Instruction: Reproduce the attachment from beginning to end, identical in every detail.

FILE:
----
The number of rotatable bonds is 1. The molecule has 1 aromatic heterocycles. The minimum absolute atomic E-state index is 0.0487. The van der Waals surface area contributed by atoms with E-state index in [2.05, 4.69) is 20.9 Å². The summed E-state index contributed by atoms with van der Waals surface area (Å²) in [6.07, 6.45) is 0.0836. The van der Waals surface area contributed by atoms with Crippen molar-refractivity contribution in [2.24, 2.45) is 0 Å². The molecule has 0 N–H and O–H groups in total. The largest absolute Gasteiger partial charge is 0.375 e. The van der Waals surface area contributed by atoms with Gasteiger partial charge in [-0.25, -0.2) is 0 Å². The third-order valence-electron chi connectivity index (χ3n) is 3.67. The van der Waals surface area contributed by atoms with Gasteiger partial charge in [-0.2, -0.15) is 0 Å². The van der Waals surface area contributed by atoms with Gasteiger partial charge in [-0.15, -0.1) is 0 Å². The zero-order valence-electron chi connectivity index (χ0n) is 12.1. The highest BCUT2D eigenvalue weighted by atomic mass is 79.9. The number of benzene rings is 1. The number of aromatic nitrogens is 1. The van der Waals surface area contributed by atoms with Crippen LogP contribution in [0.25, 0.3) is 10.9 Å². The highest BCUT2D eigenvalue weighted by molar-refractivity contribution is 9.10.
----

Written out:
The number of rotatable bonds is 1. The molecule has 1 aromatic heterocycles. The minimum absolute atomic E-state index is 0.0487. The van der Waals surface area contributed by atoms with E-state index in [2.05, 4.69) is 20.9 Å². The summed E-state index contributed by atoms with van der Waals surface area (Å²) in [6.07, 6.45) is 0.0836. The van der Waals surface area contributed by atoms with Crippen molar-refractivity contribution in [2.24, 2.45) is 0 Å². The molecule has 0 N–H and O–H groups in total. The largest absolute Gasteiger partial charge is 0.375 e. The van der Waals surface area contributed by atoms with Gasteiger partial charge in [-0.25, -0.2) is 0 Å². The third-order valence-electron chi connectivity index (χ3n) is 3.67. The van der Waals surface area contributed by atoms with Gasteiger partial charge in [-0.2, -0.15) is 0 Å². The van der Waals surface area contributed by atoms with Gasteiger partial charge in [-0.15, -0.1) is 0 Å². The zero-order valence-electron chi connectivity index (χ0n) is 12.1. The highest BCUT2D eigenvalue weighted by atomic mass is 79.9. The number of benzene rings is 1. The number of aromatic nitrogens is 1. The van der Waals surface area contributed by atoms with Crippen LogP contribution in [0.25, 0.3) is 10.9 Å². The highest BCUT2D eigenvalue weighted by molar-refractivity contribution is 9.10.